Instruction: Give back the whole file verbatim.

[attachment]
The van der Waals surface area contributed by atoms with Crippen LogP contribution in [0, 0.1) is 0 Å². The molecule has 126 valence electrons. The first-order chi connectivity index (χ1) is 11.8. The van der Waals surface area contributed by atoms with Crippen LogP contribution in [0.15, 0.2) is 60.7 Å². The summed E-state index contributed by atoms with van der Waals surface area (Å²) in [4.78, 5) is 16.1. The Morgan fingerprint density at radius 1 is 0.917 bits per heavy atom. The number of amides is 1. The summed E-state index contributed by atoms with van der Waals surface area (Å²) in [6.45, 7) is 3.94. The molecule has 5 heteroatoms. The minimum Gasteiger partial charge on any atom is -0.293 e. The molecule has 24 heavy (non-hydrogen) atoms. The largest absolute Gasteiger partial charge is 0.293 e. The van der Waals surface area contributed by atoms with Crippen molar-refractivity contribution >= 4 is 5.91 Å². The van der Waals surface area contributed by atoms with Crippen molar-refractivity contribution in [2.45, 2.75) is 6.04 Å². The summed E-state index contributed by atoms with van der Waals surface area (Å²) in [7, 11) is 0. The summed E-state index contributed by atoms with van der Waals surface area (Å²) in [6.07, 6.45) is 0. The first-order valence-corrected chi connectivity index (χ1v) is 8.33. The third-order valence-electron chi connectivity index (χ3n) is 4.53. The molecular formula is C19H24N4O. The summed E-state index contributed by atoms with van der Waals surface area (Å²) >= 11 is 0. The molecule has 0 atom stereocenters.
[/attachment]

The van der Waals surface area contributed by atoms with Crippen LogP contribution in [0, 0.1) is 0 Å². The molecule has 126 valence electrons. The first-order chi connectivity index (χ1) is 11.8. The van der Waals surface area contributed by atoms with Crippen LogP contribution in [0.15, 0.2) is 60.7 Å². The summed E-state index contributed by atoms with van der Waals surface area (Å²) in [4.78, 5) is 16.1. The Morgan fingerprint density at radius 1 is 0.917 bits per heavy atom. The number of amides is 1. The summed E-state index contributed by atoms with van der Waals surface area (Å²) in [6.45, 7) is 3.94. The molecule has 5 heteroatoms. The minimum Gasteiger partial charge on any atom is -0.293 e. The molecule has 24 heavy (non-hydrogen) atoms. The largest absolute Gasteiger partial charge is 0.293 e. The van der Waals surface area contributed by atoms with Crippen molar-refractivity contribution >= 4 is 5.91 Å². The van der Waals surface area contributed by atoms with Crippen molar-refractivity contribution in [2.45, 2.75) is 6.04 Å². The summed E-state index contributed by atoms with van der Waals surface area (Å²) in [7, 11) is 0. The summed E-state index contributed by atoms with van der Waals surface area (Å²) in [6.07, 6.45) is 0. The first-order valence-corrected chi connectivity index (χ1v) is 8.33. The third-order valence-electron chi connectivity index (χ3n) is 4.53. The molecular formula is C19H24N4O. The summed E-state index contributed by atoms with van der Waals surface area (Å²) >= 11 is 0. The molecule has 0 atom stereocenters.